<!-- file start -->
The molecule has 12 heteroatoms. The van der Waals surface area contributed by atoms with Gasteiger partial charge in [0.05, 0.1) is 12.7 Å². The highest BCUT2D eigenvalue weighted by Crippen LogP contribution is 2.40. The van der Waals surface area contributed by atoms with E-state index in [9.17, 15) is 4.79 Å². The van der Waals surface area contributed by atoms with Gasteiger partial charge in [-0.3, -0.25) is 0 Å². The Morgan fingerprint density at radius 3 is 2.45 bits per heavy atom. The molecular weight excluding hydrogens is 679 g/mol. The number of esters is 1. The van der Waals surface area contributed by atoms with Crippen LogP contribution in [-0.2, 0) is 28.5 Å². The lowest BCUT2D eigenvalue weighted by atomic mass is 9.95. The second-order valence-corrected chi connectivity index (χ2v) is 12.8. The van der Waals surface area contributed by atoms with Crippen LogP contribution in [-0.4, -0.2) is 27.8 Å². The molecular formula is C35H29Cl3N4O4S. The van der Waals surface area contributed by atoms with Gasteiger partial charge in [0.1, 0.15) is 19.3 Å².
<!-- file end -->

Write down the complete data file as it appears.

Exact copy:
The molecule has 12 heteroatoms. The van der Waals surface area contributed by atoms with Gasteiger partial charge in [0.05, 0.1) is 12.7 Å². The highest BCUT2D eigenvalue weighted by Crippen LogP contribution is 2.40. The van der Waals surface area contributed by atoms with E-state index in [9.17, 15) is 4.79 Å². The van der Waals surface area contributed by atoms with Gasteiger partial charge in [-0.3, -0.25) is 0 Å². The Morgan fingerprint density at radius 3 is 2.45 bits per heavy atom. The molecular weight excluding hydrogens is 679 g/mol. The number of esters is 1. The van der Waals surface area contributed by atoms with Crippen LogP contribution in [-0.2, 0) is 28.5 Å². The lowest BCUT2D eigenvalue weighted by atomic mass is 9.95. The second-order valence-corrected chi connectivity index (χ2v) is 12.8. The van der Waals surface area contributed by atoms with Crippen LogP contribution in [-0.4, -0.2) is 27.8 Å². The molecular formula is C35H29Cl3N4O4S. The van der Waals surface area contributed by atoms with Gasteiger partial charge in [0.1, 0.15) is 19.3 Å².